MUNICH—Russia has proposed a March 1 ceasefire in Syria, U.S. officials said Wednesday, but Washington believes Moscow is giving itself and the Syrian government three weeks to try to crush moderate rebel groups.
The United States has countered with demands for the fighting to stop immediately, the officials said. Peace talks are supposed to resume by Feb. 25.
The talk of new ceasefire plans comes as the U.S., Russia and more than a dozen other countries meet in Munich to try to halt five years of civil war in the Arab country. The conflict has killed more than a quarter-million people, created Europe’s biggest refugee crisis since World War II and allowed the Islamic State (ISIS or ISIL) to carve out its own territory across parts of Syria and neighboring Iraq.
Russia says it is supporting Syrian President Bashar Assad’s government as part of a counterterrorism campaign. But the West says the majority of its strikes are targeting moderate groups that are opposed to Assad and ISIS.
The most recent Russian-backed offensive, near Aleppo, prompted opposition groups to walk out of peace talks last month in Geneva, while forcing tens of thousands of civilians to flee toward the Turkish border.
The U.S. officials weren’t authorized to speak publicly about private diplomatic discussions in the run-up to the Munich conference and demanded anonymity. One said the U.S. can’t accept Russia’s offer because opposition forces could suffer irreversible losses in northern and southern Syria before the ceasefire ever takes hold.
The officials said the U.S. counterproposal is simple: A ceasefire that is effective immediately and is accompanied by full humanitarian access to Syria’s besieged civilian centers.
Secretary of State John Kerry, who arrived in Germany Wednesday, had talks planned late in the evening with U.N. peace envoy Staffan de Mistura and Adel al-Jubeir, the foreign minister of Saudi Arabia, a key backer of Syria’s rebel groups.
The Obama administration has been trying for months to clinch a ceasefire and pave the way for a transition government in Syria that would allow parties to the conflict to concentrate on defeating the threat posed by ISIS and the al-Qaida-linked Nusra Front.
But after having long demanded Assad’s ouster, the shift in the U.S. focus to combating terrorism has resulted in a confusing mix of priorities and a layered strategy in Syria that few understand, and even fewer see working. Beyond Russia, the administration has often struggled to keep its own allies such as Turkey and Saudi Arabia in line.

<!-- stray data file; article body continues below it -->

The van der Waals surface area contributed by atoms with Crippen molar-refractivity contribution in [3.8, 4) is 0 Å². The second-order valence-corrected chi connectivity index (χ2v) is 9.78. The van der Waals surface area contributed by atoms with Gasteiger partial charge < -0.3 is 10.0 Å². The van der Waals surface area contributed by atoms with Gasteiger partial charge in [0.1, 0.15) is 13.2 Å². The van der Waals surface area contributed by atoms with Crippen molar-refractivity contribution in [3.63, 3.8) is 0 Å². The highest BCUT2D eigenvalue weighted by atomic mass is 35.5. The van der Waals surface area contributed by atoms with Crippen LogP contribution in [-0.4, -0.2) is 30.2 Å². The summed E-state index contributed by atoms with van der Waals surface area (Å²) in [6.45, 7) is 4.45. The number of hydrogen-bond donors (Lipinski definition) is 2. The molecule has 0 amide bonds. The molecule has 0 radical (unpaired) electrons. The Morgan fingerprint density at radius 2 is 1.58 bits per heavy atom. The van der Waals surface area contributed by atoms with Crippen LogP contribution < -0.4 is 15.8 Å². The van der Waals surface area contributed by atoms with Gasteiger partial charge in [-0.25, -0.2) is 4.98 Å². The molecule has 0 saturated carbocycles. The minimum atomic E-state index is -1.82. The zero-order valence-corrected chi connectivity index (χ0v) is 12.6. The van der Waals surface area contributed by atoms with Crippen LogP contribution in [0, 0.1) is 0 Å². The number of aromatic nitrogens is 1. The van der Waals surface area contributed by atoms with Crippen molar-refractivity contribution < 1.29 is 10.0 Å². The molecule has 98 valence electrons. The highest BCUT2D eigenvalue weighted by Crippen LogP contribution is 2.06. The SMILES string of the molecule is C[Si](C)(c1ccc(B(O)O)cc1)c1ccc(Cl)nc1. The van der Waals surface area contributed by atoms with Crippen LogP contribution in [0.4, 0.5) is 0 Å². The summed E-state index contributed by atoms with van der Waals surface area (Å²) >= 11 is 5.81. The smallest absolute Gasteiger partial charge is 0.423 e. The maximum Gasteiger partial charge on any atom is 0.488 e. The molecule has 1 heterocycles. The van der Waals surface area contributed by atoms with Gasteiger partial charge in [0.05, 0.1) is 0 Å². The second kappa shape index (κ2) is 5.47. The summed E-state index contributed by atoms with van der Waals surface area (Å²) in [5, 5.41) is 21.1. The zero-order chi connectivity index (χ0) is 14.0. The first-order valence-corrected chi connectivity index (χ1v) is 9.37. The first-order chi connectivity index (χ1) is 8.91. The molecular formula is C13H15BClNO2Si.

“We will approach this meeting in Munich with great hopes that this will be a telling moment,” Kerry said Tuesday in Washington. His peace push coincides with Defense Secretary Ash Carter’s attendance at a gathering in Brussels to hash out military options with NATO partners.
Brett McGurk, the Obama administration’s point-man for defeating ISIS, said Russia’s Aleppo offensive was having the perverse effect of helping the extremists by drawing local fighters away from the battle against ISIS and to the war against Syria’s government.
“What Russia’s doing is directly enabling ISIL,” McGurk told the House Foreign Affairs Committee in Washington.
But the panel’s top Democrat echoed some of the frustration of his Republican colleagues with the larger U.S. strategy.
“It seems as if we’re only halfheartedly going after ISIS, and halfheartedly helping the (rebel) Free Syria Army and others on the ground,” said Rep. Eliot Engel (D-N.Y.). He urged a “robust campaign, not a tentative one, not one that seems like we’re dragging ourselves in … to destroy ISIS and get rid of Assad.”
Kerry emphasized Tuesday that U.S. officials “are not blind to what is happening.” He said the Aleppo battle makes it “much more difficult to be able to come to the table and to be able to have a serious conversation.”
But the U.S. has staked its hopes for an end to the five-year civil war in Syria on the peace talks and Assad’s eventual departure, saying the American public has no appetite for a military solution.
To that end, Washington has tempered its calls dating back to August 2011 for Assad to immediately leave power. And to get Russia on board, it now won’t even say that Assad should be barred from running for re-election if and when a new Syrian constitution is drafted.
The ambiguity has emboldened Assad’s supporters, Russia and Iran, while upsetting American allies in the Middle East, who are frustrated by a process that appears to lock the Syrian leader in place well into 2017—and perhaps beyond.